In SharePoint 2010, it is easier than ever to add custom actions that are scoped to a specific list using SharePoint Designer 2010. So today, I am going to walk you through the process.

In a prior post, I showed you how to surface ULS logs using SharePoint Designer 2010, an External Content Type, and an External List. We’re going to use that list as our base for our custom action.

Our phony business case for this custom action is such – We are surfacing our ULS logs into a SharePoint list, and want to collect feedback on specific log entries for later consumption. We need to link to a form elsewhere in the site, which we will pass a reference to the item in question, as a URL.

Note – the List Item Menu refers to the same thing as the Edit Control Block. This is the context menu which is associated with all list items, available in list views and list view web parts.

So, let’s open SharePoint Designer 2010, and navigate to our ULS Logs list, and we’re going to select Custom Action > List Item Menu from the Custom Action button on the ribbon UI


Once we select that link, we are presented with the following form


We’re going to name our custom action Log Entry Comment, and give it a description as well. Now let’s scroll down. You will see that we have 3 different types of actions we can associate with this custom action…


We can

    • Navigate to a Form for this list
    • We can Initiate a Workflow
    • Or, we can Navigate to a URL

We’re going to select Navigate to URL, and enter in our URL, and enter in our bogus URL, and pass a name/value pair of ItemURL={ItemUrl}, which was found by looking into the November 2009 version of the SharePoint 2010 SDK


OH NO!!!! We can’t use it in Beta 2, which is the public beta we are running! Ok, so I guess on the receiving end, we’ll need to fix it up in some other way. So., we’ll just change our URL to pass a few things, and build the URL ourselves.{SiteUrl}/Lists/ULS Logs/DispForm.aspx?ID={ItemId}

there, that should do the trick…

So, set your URL, and then give it a sequence number. This is the number in which it appears in the list. Anything over 10000 is a good practice, so you do not interfere with any other items in the list.


Then click OK, and you now have a custom action, associated with a list item, all without cracking open Visual Studio, deploying a package, etc. etc.

You will now see it on the ULS Logs list dashboard page in SharePoint Designer 2010


So, let’s go check out list… and there we have it, our custom action, associated to the list item menu/edit control block, within our list!


And if we click it, we get an ugly, url encoded version ( Logs/DispForm.aspx?ID=__cb40004300o4200b7983a57-53e7-de11-8ed4-000c29a9d0f1) of: Logs/DispForm.aspx?ID=__cb40004300o4200b7983a57-53e7-de11-8ed4-000c29a9d0f1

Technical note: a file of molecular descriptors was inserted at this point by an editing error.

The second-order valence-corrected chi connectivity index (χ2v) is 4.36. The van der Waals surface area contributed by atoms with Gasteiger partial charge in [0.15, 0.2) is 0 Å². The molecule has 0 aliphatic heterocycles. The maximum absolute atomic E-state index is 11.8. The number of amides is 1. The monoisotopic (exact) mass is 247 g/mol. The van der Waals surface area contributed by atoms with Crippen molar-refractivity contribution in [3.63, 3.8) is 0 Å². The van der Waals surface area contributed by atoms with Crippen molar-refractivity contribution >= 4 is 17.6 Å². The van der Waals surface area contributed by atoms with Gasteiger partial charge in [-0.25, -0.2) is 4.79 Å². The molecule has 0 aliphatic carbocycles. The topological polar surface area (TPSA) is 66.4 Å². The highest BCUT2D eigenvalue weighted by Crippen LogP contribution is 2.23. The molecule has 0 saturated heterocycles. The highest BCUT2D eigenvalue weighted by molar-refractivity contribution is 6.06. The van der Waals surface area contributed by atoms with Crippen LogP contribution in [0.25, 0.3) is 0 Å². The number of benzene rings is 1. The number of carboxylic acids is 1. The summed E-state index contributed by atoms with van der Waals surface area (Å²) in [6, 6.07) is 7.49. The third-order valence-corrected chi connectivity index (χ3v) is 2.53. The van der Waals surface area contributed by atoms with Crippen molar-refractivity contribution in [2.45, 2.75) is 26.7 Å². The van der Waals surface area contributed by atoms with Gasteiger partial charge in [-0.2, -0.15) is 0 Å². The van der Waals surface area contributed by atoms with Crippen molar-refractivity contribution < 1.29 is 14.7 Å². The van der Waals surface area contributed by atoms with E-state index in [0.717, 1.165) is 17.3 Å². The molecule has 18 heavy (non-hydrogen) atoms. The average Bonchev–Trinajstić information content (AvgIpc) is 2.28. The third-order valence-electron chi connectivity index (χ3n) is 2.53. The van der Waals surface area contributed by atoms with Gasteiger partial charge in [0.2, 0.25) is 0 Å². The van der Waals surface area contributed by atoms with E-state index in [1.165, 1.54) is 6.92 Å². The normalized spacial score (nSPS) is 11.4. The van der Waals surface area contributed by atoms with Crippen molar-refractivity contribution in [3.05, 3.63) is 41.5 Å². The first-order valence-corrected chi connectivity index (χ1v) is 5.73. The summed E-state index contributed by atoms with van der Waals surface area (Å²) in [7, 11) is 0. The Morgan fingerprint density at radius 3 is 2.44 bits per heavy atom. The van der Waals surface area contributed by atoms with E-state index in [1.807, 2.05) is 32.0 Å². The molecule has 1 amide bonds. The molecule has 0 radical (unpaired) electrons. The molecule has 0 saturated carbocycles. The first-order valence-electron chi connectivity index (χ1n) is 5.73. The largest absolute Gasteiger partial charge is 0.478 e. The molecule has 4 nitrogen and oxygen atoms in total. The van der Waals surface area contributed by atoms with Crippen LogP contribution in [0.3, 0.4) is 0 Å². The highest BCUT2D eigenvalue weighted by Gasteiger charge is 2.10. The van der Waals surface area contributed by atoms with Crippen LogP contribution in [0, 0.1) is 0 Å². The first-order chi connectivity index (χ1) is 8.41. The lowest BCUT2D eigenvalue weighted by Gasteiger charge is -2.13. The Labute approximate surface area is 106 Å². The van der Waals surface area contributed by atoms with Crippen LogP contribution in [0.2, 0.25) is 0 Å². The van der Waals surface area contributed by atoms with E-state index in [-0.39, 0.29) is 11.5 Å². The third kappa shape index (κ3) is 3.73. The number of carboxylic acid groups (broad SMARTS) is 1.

Another cool thing, which you may notice, is that ALL list items have a globally unique identifier in SharePoint 2010! YES! No more list item IDs starting with 1, and going up from there.


Right from the Source – Custom Actions in SharePoint 2010

Just wanted to share this with my readers – Andrew May from the SharePoint Developer Documentation Team, posted a great article on the Microsoft SharePoint Developer Documentation Team Blog yesterday, regarding Custom Actions in SharePoint 2010, specifically, adding a tab with custom actions to the Ribbon interface in SharePoint Foundation Server 2010. This is a good read, straight from the source of the documentation folks themselves at Microsoft.

If you are interested in developing Custom Actions in 2010 – this is a great resource: How to Add a Tab to the Ribbon in SharePoint Foundation


Create a Custom Action to Satisfy Your “All People” Needs.


Thanks for the intro Carl! Much obliged! Well, in your SharePoint world, your “Pale Blue Dot” view of all of the people in your site collection is the “All People” view, you know, the User Information List.

Almost two months ago, I wrote an article on how the “All People” link in SharePoint 2010 is, well, it’s gone MIA. It is easy to get to via  link. And, if you’ve got one site collection to manage, well, its as simple as adding a link somewhere, like in a link list within a management site somewhere, or, up in the handy dandy bookmarking feature, in those fancy things all the kids are using these days, “web browsers”… whatever that means…? Anyways. So, you need to get there, but, wouldn’t it be nice and simple to add in a link to say, I don’t know, the Site Settings page? Wow! That’d be cool! Then I can access it with all of the other Users and Permissions links! Right in one place?! WOW!


So, the question becomes, how can we get it there? (HINT: I mentioned it in the title of this article!)